Barcelona vs Madrid: on the streets and on the pitch, history and politics magnified

The case of Catalan independence has taken a new turn, with the Spanish government of Mariano Rajoy now vowing to restrict the autonomy of the restive region in a bid to enforce Madrid’s rule. 

A series of pro- and anti-independence rallies have taken place throughout Catalonia after the illegal referendum of October 1, notably in its major city Barcelona.

Pro-independence supporters clash with police in Barcelona

Barcelona is perhaps better known world over not for its separatist inclinations, nor for its cultural or economic merits, but for its soccer team. Along with the team of the capital, Real Madrid, Barca comprise part of a sporting duopoly whose rivalry has almost become a symbol of the internal divisions between Spain’s historic powerhouses.

In the build-up to the Spanish Civil War (1936-1939) Catalonia became a hotbed of Republicanism. Barcelona FC were seen as the sporting representatives of a ruling elite who favoured greater regional autonomy, a political class intent on reviving the glory days of Aragonese democracy.

James I overseeing the Cortes of Aragon, an early institution of political representation

Real Madrid, meanwhile, were bastions of conservatism, the team of King and Church.

The General Election of 1936 saw the Popular Front (a leftist alignment of communists, socialists, republicans and regionalists) sneak victory over the Popular Front (a right-wing amalgam of Carlists, Christian Democrats and black-shirt Falangists). Part of the political reform ushered in by the Popular Front was increased autonomy for Catalonia, a reward for years of Republican support.

A strike by the Army in July 1936 set the country onto a wartime footing and a military uprising in Madrid against the Republican government was led by General Adolfo Melendez, a former Real Madrid player. A now-armed Popular Front repulsed the uprising and Real’s stadium and training facilities were soon turned over to public use; a socialist recreational arena.

Meanwhile, Josep Sunyol, president of Barcelona FC, was executed by Falangist militia on his way to Madrid.

Josep Sunyol, friend of the political left, became a Barcelona martyr

The civil war would ultimately turn sour for the Republicans. General Franco’s Nationalists seized Madrid in March 1939, having already received the blessing of FIFA for their proposed football federation in 1937, long before the outcome of the war was clear. One of Franco’s more prominent soldiers was Santiago Bernabeu, a legend of Real Madrid whose stadium still bears his name.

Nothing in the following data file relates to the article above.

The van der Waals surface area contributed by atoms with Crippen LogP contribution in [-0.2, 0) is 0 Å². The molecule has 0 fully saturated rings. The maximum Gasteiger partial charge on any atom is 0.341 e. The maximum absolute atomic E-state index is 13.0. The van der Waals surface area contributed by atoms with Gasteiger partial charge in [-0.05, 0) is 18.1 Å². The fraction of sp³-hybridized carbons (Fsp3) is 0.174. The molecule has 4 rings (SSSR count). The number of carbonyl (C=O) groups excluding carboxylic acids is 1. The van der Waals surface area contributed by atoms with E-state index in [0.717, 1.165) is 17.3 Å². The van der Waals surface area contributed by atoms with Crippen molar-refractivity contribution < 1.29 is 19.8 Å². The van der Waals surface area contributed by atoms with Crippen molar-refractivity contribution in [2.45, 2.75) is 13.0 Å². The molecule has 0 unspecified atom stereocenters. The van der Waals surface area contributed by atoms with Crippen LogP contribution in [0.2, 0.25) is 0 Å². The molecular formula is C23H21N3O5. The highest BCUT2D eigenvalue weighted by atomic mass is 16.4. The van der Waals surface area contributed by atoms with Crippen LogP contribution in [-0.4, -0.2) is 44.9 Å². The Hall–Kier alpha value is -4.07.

For Barcelona FC, synonymous with Republicanism and the cause of Catalan independence, the ascendancy of Franco was a period to forget. Bullied and harassed into accepting the authority of Madrid, they were made to pay for their treachery.

Of particular note was a 1943 national cup semi-final – renamed the Copa del Generalisimo for obvious reasons – in which Barca had won the first left of their tie against Real Madrid 3-0. Prior to the return leg in the Spanish capital, the Barcelona dressing room was visited by Jose Escriva de Romani, the notorious Director of State Security. He made it clear what the result should be.

Santiago Bernabeu. Real Madrid legend…Francoist stooge?

With free whistles handed out to the Madrid supporters so that they could show their displeasure every time their opponents had the ball, Barca lost 11-1. An historical enmity, already strong prior to the Civil War, was cemented.

For many fans, Barcelona vs Real Madrid is about football and nothing else. For many others, it is political, it is cultural. Progress vs tradition, liberalism vs conservatism.

When Barcelona defender Gerard Pique – an outspoken supporter of Catalan independence – offered to retire from the Spanish national team, there were howls of derision from Madrid. Both Pique and his predecessor, former club captain Carles Puyol, went so far as to play for a Catalonia ‘international team’, much to the disgust of their Spanish colleagues at Real Madrid. Indeed, with the two clubs supplying the bulk of the players for the national squad, it is little wonder that Spain’s footballers took so long to live up to the promise their undoubted talent merited.

Barca fans make their feelings clear

Despite the unrest, an independent Catalonia remains a distant dream for those who desire it. What Madrid’s latest move will provoke is unclear but with the ‘silent majority’ still reluctant to throw their support behind the separatists, it would take a violent reprisal of national police heavy-handedness to swing their support towards independence.

For Barca and Real, however, these developments will simply add an extra degree of spice to an already charged and hostile atmosphere when they next meet. Sporting and political affiliation, enveloped in the shadow of a dark and divisive recent history, has rarely been more significant.

Additional Reading

Goldblatt, D (2006), The Ball is Round: A Global History of Football

Catalan Nationalism and the Pioneers of Accountability